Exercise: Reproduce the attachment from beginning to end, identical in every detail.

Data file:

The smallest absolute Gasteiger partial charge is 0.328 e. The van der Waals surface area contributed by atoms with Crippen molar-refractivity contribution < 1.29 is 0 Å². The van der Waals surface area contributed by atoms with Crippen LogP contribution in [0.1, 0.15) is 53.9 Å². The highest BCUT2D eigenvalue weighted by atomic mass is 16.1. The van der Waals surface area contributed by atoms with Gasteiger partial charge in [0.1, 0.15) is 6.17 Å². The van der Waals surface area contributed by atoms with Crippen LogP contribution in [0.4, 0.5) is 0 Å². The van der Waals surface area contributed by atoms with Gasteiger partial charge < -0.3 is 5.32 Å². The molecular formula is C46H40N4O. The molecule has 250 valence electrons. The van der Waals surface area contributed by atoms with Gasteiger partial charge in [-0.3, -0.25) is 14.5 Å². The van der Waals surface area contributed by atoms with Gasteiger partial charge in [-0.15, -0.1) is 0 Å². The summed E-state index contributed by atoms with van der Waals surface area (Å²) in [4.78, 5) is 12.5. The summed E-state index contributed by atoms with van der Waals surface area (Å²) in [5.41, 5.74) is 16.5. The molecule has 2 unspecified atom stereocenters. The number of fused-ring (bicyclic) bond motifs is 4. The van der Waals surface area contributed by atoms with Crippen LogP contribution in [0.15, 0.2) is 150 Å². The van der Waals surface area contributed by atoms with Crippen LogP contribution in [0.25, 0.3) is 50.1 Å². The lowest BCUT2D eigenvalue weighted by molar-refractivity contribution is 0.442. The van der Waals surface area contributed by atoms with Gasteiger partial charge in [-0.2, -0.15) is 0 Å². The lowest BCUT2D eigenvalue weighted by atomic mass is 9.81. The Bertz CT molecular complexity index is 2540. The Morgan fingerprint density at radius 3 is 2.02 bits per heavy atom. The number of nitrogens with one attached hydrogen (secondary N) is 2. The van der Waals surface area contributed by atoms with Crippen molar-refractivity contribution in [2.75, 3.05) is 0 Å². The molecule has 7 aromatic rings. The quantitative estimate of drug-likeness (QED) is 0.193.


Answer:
The smallest absolute Gasteiger partial charge is 0.328 e. The van der Waals surface area contributed by atoms with Crippen molar-refractivity contribution < 1.29 is 0 Å². The van der Waals surface area contributed by atoms with Crippen LogP contribution in [0.1, 0.15) is 53.9 Å². The highest BCUT2D eigenvalue weighted by atomic mass is 16.1. The van der Waals surface area contributed by atoms with Gasteiger partial charge in [0.1, 0.15) is 6.17 Å². The van der Waals surface area contributed by atoms with Crippen LogP contribution in [0.4, 0.5) is 0 Å². The van der Waals surface area contributed by atoms with Gasteiger partial charge < -0.3 is 5.32 Å². The molecular formula is C46H40N4O. The molecule has 250 valence electrons. The van der Waals surface area contributed by atoms with Gasteiger partial charge in [-0.3, -0.25) is 14.5 Å². The van der Waals surface area contributed by atoms with Gasteiger partial charge in [-0.15, -0.1) is 0 Å². The summed E-state index contributed by atoms with van der Waals surface area (Å²) in [4.78, 5) is 12.5. The summed E-state index contributed by atoms with van der Waals surface area (Å²) in [5.41, 5.74) is 16.5. The molecule has 2 unspecified atom stereocenters. The number of fused-ring (bicyclic) bond motifs is 4. The van der Waals surface area contributed by atoms with Crippen LogP contribution in [0.15, 0.2) is 150 Å². The van der Waals surface area contributed by atoms with Crippen LogP contribution in [0.25, 0.3) is 50.1 Å². The lowest BCUT2D eigenvalue weighted by molar-refractivity contribution is 0.442. The van der Waals surface area contributed by atoms with Gasteiger partial charge in [-0.2, -0.15) is 0 Å². The lowest BCUT2D eigenvalue weighted by atomic mass is 9.81. The Bertz CT molecular complexity index is 2540. The Morgan fingerprint density at radius 3 is 2.02 bits per heavy atom. The number of nitrogens with one attached hydrogen (secondary N) is 2. The van der Waals surface area contributed by atoms with Crippen molar-refractivity contribution in [2.75, 3.05) is 0 Å². The molecule has 7 aromatic rings. The quantitative estimate of drug-likeness (QED) is 0.193.